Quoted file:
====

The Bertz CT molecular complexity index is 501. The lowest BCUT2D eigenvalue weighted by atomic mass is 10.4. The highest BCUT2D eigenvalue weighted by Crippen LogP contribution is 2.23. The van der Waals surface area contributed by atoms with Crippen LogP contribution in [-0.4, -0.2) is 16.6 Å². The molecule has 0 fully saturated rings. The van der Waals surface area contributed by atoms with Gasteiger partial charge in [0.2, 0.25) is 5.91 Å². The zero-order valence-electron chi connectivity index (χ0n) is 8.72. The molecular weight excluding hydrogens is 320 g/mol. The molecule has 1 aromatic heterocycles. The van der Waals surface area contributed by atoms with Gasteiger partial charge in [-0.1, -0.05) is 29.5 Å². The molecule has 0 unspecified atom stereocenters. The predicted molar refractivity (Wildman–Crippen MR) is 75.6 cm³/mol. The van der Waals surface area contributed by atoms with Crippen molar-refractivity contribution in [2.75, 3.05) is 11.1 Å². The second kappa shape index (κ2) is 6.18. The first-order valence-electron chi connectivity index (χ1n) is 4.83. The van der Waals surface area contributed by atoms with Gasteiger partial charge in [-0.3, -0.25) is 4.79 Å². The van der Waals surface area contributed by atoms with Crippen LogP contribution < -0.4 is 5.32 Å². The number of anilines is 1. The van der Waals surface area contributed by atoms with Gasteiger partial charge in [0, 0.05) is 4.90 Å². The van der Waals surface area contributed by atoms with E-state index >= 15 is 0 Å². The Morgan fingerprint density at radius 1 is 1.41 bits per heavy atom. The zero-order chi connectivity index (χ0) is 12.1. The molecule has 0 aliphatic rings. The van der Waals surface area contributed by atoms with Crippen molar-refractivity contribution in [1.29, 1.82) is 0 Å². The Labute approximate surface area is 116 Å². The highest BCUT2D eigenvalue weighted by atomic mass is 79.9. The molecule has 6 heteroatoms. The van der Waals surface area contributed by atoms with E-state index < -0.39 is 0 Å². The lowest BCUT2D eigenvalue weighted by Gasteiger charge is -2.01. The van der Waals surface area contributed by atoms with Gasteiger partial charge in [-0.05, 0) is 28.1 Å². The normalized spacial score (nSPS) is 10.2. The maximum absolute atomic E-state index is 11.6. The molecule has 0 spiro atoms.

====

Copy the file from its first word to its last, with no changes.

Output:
The Bertz CT molecular complexity index is 501. The lowest BCUT2D eigenvalue weighted by atomic mass is 10.4. The highest BCUT2D eigenvalue weighted by Crippen LogP contribution is 2.23. The van der Waals surface area contributed by atoms with Crippen LogP contribution in [-0.4, -0.2) is 16.6 Å². The molecule has 0 fully saturated rings. The van der Waals surface area contributed by atoms with Gasteiger partial charge in [0.2, 0.25) is 5.91 Å². The zero-order valence-electron chi connectivity index (χ0n) is 8.72. The molecular weight excluding hydrogens is 320 g/mol. The molecule has 1 aromatic heterocycles. The van der Waals surface area contributed by atoms with Gasteiger partial charge in [-0.1, -0.05) is 29.5 Å². The molecule has 0 unspecified atom stereocenters. The predicted molar refractivity (Wildman–Crippen MR) is 75.6 cm³/mol. The van der Waals surface area contributed by atoms with Crippen molar-refractivity contribution in [2.75, 3.05) is 11.1 Å². The second kappa shape index (κ2) is 6.18. The first-order valence-electron chi connectivity index (χ1n) is 4.83. The van der Waals surface area contributed by atoms with Gasteiger partial charge in [-0.3, -0.25) is 4.79 Å². The van der Waals surface area contributed by atoms with Crippen LogP contribution < -0.4 is 5.32 Å². The number of anilines is 1. The van der Waals surface area contributed by atoms with Gasteiger partial charge in [0, 0.05) is 4.90 Å². The van der Waals surface area contributed by atoms with E-state index >= 15 is 0 Å². The Morgan fingerprint density at radius 1 is 1.41 bits per heavy atom. The zero-order chi connectivity index (χ0) is 12.1. The molecule has 0 aliphatic rings. The van der Waals surface area contributed by atoms with Crippen molar-refractivity contribution in [1.29, 1.82) is 0 Å². The Labute approximate surface area is 116 Å². The highest BCUT2D eigenvalue weighted by atomic mass is 79.9. The molecule has 6 heteroatoms. The van der Waals surface area contributed by atoms with E-state index < -0.39 is 0 Å². The lowest BCUT2D eigenvalue weighted by Gasteiger charge is -2.01. The van der Waals surface area contributed by atoms with Gasteiger partial charge in [-0.05, 0) is 28.1 Å². The normalized spacial score (nSPS) is 10.2. The maximum absolute atomic E-state index is 11.6. The molecule has 0 spiro atoms.